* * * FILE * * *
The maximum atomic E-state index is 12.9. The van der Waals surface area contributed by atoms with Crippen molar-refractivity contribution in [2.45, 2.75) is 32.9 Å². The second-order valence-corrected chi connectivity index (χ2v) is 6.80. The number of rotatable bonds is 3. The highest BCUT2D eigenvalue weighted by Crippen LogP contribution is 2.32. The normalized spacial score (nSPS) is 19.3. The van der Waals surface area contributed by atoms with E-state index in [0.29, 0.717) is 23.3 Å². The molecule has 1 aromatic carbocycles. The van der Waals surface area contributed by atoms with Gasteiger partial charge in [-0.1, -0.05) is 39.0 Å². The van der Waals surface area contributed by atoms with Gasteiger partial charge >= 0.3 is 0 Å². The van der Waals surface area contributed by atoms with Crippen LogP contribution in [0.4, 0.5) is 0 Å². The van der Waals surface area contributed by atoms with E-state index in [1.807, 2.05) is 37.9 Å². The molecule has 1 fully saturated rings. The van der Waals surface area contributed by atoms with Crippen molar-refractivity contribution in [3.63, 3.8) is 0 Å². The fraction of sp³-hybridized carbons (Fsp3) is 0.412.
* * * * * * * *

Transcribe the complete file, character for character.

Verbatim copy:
The maximum atomic E-state index is 12.9. The van der Waals surface area contributed by atoms with Crippen molar-refractivity contribution in [2.45, 2.75) is 32.9 Å². The second-order valence-corrected chi connectivity index (χ2v) is 6.80. The number of rotatable bonds is 3. The highest BCUT2D eigenvalue weighted by Crippen LogP contribution is 2.32. The normalized spacial score (nSPS) is 19.3. The van der Waals surface area contributed by atoms with E-state index in [0.29, 0.717) is 23.3 Å². The molecule has 1 aromatic carbocycles. The van der Waals surface area contributed by atoms with Gasteiger partial charge in [-0.1, -0.05) is 39.0 Å². The van der Waals surface area contributed by atoms with Gasteiger partial charge >= 0.3 is 0 Å². The van der Waals surface area contributed by atoms with Crippen LogP contribution in [0.4, 0.5) is 0 Å². The van der Waals surface area contributed by atoms with E-state index in [1.807, 2.05) is 37.9 Å². The molecule has 1 fully saturated rings. The van der Waals surface area contributed by atoms with Crippen molar-refractivity contribution in [3.63, 3.8) is 0 Å². The fraction of sp³-hybridized carbons (Fsp3) is 0.412.